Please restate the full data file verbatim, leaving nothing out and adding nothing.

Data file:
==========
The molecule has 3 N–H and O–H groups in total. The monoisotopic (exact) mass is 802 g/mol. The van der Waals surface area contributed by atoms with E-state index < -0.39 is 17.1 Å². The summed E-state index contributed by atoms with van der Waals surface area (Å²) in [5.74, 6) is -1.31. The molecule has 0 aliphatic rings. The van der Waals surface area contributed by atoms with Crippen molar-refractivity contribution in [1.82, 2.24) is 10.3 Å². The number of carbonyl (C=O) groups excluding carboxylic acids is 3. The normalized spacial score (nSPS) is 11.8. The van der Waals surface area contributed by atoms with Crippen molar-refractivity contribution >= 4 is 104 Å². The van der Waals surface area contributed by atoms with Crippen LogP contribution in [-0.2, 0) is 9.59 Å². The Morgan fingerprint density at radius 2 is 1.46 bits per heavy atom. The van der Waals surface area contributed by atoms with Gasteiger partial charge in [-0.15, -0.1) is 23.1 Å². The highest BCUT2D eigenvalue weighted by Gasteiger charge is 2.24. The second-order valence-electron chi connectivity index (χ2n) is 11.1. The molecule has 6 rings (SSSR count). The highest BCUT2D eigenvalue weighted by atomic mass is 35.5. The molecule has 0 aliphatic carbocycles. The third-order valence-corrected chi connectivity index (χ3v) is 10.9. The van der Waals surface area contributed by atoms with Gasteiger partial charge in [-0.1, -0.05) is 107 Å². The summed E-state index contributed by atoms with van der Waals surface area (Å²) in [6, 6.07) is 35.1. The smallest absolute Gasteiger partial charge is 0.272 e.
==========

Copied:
The molecule has 3 N–H and O–H groups in total. The monoisotopic (exact) mass is 802 g/mol. The van der Waals surface area contributed by atoms with E-state index < -0.39 is 17.1 Å². The summed E-state index contributed by atoms with van der Waals surface area (Å²) in [5.74, 6) is -1.31. The molecule has 0 aliphatic rings. The van der Waals surface area contributed by atoms with Crippen molar-refractivity contribution in [1.82, 2.24) is 10.3 Å². The number of carbonyl (C=O) groups excluding carboxylic acids is 3. The normalized spacial score (nSPS) is 11.8. The van der Waals surface area contributed by atoms with Crippen molar-refractivity contribution >= 4 is 104 Å². The van der Waals surface area contributed by atoms with Crippen LogP contribution in [-0.2, 0) is 9.59 Å². The Morgan fingerprint density at radius 2 is 1.46 bits per heavy atom. The van der Waals surface area contributed by atoms with Gasteiger partial charge in [-0.15, -0.1) is 23.1 Å². The highest BCUT2D eigenvalue weighted by Gasteiger charge is 2.24. The second-order valence-electron chi connectivity index (χ2n) is 11.1. The molecule has 6 rings (SSSR count). The highest BCUT2D eigenvalue weighted by atomic mass is 35.5. The molecule has 0 aliphatic carbocycles. The third-order valence-corrected chi connectivity index (χ3v) is 10.9. The van der Waals surface area contributed by atoms with Gasteiger partial charge in [-0.1, -0.05) is 107 Å². The summed E-state index contributed by atoms with van der Waals surface area (Å²) in [6, 6.07) is 35.1. The smallest absolute Gasteiger partial charge is 0.272 e.